The Last of Us Episode 1 Review

The Last of Us Season 1 Spoiler-Free Review

Regardless of what each viewer comes looking for in HBO's 'The Last of Us,' this exciting, intimate series will satisfy everyone.

I believe it’s mandatory to start an opinion piece about a series based on a particular source material with a disclaimer clarifying the author’s knowledge of the original work. Not owning a console has denied me from playing The Last of Us to this day, but the tremendously positive reception to the games and the announcement of HBO’s show was impossible to miss. I’m proud to have made it to the pilot episode without any spoilers ruining the experience of watching the story unfold for the first time.

Under normal circumstances, I’m not sure how interested I would be in adding yet another series about a post-apocalyptic world to my watchlist. The fact that the original story was released nearly a decade ago didn’t instill confidence in the series delivering an imaginative, unique narrative. Furthermore, I’m still waiting for the first great video game adaptation. Tomb RaiderSonic the Hedgehog 2, and even Detective Pikachu are not bad movies, but they’re also far from being masterpieces.

I couldn’t be more pleased to state that this is, in fact, the first video game adaptation that reaches the so highly desired status of excellence! Labeling or selling the series merely as an action or horror show is misleading viewers to anticipate just another rendition of The Walking Dead or its countless spin-offs. Craig Mazin (creator of Chernobyl) and Neil Druckmann (co-creator of the video game) come together to present a layered, intimate, extremely detailed study of humanity, love, and grief.

The Last of Us Episode 1 Review

The Last of Us manages to isolate itself from the vast majority of screenplays in the zombie apocalypse subgenre due to the total focus on its protagonists. Joel (Pedro Pascal, The Mandalorian) and Ellie (Bella Ramsey, Catherine Called Birdy) are two incredibly captivating leads with distinct arcs yet also many things in common. Both deal with the pains, regrets, and tragic events of their lives in significantly different ways, evoking immense emotional investment from the audience.

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While Joel has lost all the confidence and hope in the world, going about his day with despair, Ellie shields herself with a unique sense of humor and endless energy. If the former barely says a word, the latter cannot remain silent. Pascal perfectly represents Joel’s unfriendly nature and Ramsey brilliantly embodies Ellie’s wittier personality. If viewers can form a strong connection with Joel and Ellie in the first few episodes, The Last of Us quickly becomes a journey filled with inspiring interactions and memorable dialogue. Regarding the supporting cast, I’d rather not highlight or discuss anyone’s arc too specifically, but I must praise Anna Torv (Fringe) for her superb performance.

At the beginning of each episode, the spotlight shifts to a quick introduction and development of new characters who will somehow impact the protagonists’ arcs. The efficiency of this formula is undeniable. It manages to create empathy for the secondary characters instead of simply throwing these characters against Joel and Ellie while blindly trusting the audience to actually care about any of it. That said, it doesn’t always work. One episode features a romantic, sincere story, but it’s so far from the show’s main storyline and protagonists that it feels as if viewers have stepped into a spin-off.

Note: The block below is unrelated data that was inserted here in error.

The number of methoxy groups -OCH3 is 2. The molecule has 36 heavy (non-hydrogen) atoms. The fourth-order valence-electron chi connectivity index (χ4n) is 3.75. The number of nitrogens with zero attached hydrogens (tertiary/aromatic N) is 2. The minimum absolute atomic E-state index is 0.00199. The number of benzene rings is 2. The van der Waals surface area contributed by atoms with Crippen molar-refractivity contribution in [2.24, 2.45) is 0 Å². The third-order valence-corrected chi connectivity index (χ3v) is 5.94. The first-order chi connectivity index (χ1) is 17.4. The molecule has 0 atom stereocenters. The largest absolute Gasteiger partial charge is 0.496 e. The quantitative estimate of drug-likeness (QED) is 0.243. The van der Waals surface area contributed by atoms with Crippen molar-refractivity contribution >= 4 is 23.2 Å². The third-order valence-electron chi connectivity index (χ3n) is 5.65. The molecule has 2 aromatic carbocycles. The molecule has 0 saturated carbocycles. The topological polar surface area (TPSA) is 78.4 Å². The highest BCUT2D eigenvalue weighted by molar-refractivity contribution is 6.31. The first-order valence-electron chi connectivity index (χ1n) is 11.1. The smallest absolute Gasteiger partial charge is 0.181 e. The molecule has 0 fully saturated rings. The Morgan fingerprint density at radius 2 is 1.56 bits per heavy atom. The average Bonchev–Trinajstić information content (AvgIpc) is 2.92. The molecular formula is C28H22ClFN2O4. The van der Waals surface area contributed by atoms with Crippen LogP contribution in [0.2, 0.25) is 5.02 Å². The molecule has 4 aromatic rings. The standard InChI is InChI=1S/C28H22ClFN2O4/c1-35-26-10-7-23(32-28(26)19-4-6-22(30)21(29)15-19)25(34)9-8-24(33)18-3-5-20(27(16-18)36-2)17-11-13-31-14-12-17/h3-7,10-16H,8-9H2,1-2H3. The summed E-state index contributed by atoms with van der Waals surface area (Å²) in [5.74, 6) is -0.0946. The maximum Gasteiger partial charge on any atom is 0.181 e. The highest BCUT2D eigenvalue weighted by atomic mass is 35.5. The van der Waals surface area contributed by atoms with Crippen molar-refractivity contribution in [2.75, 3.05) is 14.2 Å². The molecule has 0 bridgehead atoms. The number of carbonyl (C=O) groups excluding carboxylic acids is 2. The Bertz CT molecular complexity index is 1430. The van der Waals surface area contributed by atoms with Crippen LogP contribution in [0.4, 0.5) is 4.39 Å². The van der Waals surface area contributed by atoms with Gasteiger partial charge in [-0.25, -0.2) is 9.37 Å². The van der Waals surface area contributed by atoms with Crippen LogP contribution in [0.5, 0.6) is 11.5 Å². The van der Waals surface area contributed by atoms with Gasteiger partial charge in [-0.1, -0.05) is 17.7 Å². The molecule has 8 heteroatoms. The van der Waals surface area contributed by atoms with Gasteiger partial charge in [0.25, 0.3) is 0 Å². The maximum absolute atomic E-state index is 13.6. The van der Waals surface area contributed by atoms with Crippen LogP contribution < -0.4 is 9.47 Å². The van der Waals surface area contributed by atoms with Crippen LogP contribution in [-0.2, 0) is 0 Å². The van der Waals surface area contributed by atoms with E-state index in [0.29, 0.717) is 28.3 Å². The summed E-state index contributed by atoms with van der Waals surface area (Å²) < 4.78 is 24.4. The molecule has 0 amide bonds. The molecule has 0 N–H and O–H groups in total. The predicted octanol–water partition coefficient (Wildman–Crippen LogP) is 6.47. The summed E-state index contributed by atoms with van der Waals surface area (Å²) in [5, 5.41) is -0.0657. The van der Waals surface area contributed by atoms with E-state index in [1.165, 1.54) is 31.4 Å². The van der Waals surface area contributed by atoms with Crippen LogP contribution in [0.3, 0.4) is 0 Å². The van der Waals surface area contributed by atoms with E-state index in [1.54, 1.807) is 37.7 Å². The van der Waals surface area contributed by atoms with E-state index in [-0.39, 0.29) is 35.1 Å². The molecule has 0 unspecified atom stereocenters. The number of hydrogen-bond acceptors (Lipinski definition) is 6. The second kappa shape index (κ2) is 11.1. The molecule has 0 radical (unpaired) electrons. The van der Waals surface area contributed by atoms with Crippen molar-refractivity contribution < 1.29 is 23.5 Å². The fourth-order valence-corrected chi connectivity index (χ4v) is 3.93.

Mazin is solely responsible for the script in almost all episodes, with Druckmann helping with the pilot, finale, and solo-writing episode seven. Concerning direction, both take care of the first two episodes but then open the doors to other talents. Out of the nine episodes, the fifth chapter is by far my favorite, directed by Jeremy Webb (The Umbrella Academy). It strikes a perfect balance between storytelling, character development, and action/horror sequences. On the other side of the coin, the eighth episode, directed by Ali Abbasi (Holy Spider), turns out to be the least interesting, most generic of the bunch.

The Last of Us Episode 1 Review Anna Torv

All that being said, the plot itself turns out to be the least relevant and exciting aspect. There are action sequences loaded with suspense and tension, as well as scary moments with the Clickers, humans infected by the virus. Still, despite the impeccable execution, there’s not really a mind-blowing set piece that will leave audiences speechless, especially if viewers are already familiar with other zombie media — TWDTrain to BusanWorld War Z, etc.

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Most episodes handed to the press weren’t the final product – visual effects, sound mixing, ADR, and other technicalities were still unfinished. Even so, Gustavo Santaolalla’s score (composer of the video game) easily stands out, surrounding countless emotionally powerful conversations with immersive guitar chords. The VFX that are indeed finished help with the visual world-building of the “abandoned” world and, together with the make-up department, offer frightening characterization to the Clickers, who I personally wish had more screentime.

The Last of Us is a more intimate, grounded version of a post-apocalyptic world. Craig Mazin and Neil Druckmann construct a complex character study driven by fascinating protagonists, Joel and Ellie, exploring the grief, traumas, and tragedies of their lives through unimaginable moral dilemmas, emotionally heavy conversations, and devastating moments. If I was already excited to venture into the video game, now I can’t wait for that day to come.



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